The previous analysis leads to the conclusion that the automation of the laser can be based on the search for a discontinuity of a given Stokes parameter. S1 was chosen here. The variation of S1 that is defined as a "discontinuity" is a priori arbitrary. Based on the measurements (Figure 6), it is found that S1 usually varies by steps smaller than 0.1 as the angle is varied by 1°. The only exception is when ML is reached where it varies by 0.6. It was thus decided to fix the threshold of discontinuity to 0.3. The automation procedure presented here (Figure 7) is based on that condition. The laser must not be in a ML condition when the routine starts otherwise the routine will stop when the discontinuity leading from ML to CW will be found and the laser will end up emitting CW. This constraint is not problematic because the range of angles giving ML is small compared to the full range of the PSC. It is thus easy to position the PSC at an angle really far from ML when the routine is engaged. Here, the PSC was brought to its minimum angle where a mechanical stop prevents it from moving further. At this position, the laser was not ML. Under these conditions, the routine works really well. It finds ML within a few minutes. In this case, speed is mostly limited by the communication time required between the commercial polarimeter and the computer as the angle is swept.

When measured with the homemade polarization analyzer (Figure 10), the curve of S1 as a function of the angle of the PSC is different from the curve measured with the commercial polarimeter (Figure 6). This is due to the fact that the x- and y- axes of both instruments do not necessarily coincide. However, the abrupt transition in S1 when ML is reached is clearly seen in both cases. In fact, the behavior of S1, S2 and S3 measured with the commercial polarimeter showed that the three parameters did not undergo the same discontinuity when ML was reached. It suggests that a change in the orientation of the polarizing beam splitter or, equivalently, the insertion of a manual PSC just before the polarization analyzer could help in making the transition more abrupt and easier to detect. In fact, this is exactly what happened here, the transition to ML is easier to see with the homemade polarization analyzer because the manual PSC was adjusted to make the transition appear more clearly. The automation procedure is then easier to achieve.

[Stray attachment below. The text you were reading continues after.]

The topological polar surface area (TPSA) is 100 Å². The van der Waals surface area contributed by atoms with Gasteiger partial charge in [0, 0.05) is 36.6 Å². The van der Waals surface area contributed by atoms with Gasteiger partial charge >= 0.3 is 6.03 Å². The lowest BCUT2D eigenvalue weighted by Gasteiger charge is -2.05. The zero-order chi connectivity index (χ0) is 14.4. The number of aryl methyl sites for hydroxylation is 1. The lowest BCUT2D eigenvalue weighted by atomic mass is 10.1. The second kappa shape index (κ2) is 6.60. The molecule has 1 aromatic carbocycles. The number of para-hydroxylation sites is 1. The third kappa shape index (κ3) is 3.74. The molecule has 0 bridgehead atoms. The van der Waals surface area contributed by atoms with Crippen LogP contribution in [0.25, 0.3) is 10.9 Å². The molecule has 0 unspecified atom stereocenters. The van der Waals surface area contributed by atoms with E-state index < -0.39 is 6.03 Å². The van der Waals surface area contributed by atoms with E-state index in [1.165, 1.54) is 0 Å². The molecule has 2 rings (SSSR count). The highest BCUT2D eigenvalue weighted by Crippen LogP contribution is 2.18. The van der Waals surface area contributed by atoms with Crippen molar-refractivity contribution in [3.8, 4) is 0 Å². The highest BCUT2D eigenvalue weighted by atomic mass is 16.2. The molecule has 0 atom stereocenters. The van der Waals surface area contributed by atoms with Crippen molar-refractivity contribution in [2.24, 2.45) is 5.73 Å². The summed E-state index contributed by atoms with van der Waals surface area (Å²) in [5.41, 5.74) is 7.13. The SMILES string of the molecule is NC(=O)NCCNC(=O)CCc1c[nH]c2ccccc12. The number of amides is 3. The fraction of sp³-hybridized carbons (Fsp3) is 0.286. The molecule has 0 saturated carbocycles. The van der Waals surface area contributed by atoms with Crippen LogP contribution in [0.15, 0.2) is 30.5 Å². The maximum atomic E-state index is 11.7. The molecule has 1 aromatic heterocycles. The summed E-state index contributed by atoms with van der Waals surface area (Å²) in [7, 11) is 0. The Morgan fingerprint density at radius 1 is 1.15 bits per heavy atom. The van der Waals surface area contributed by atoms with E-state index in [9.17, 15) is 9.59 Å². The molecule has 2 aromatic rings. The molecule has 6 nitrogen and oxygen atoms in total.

The automation with the homemade polarization analyzer works really well. ML is found within a few minutes. In fact, because the readings of the photodiode voltages are faster than the readings of the commercial polarimeter, the homemade polarization analyzer performs better.

Figure 1
Figure 1: ML based on nonlinear polarization rotation. The signal is first linearly polarized by the polarizer and then transformed into an elliptic polarization state by the PSC. Due to the Kerr nonlinearity of the fiber in the laser cavity, the polarization ellipse undergoes a rotation of its main axis proportional to the signal's power. Since the polarizer at the end transmits only the vertical component of the polarization, the transmission will depend on the power of the signal and could favor the formation of a pulse from noise if the PSC angle is adjusted correctly. Please click here to view a larger version of this figure.

Figure 2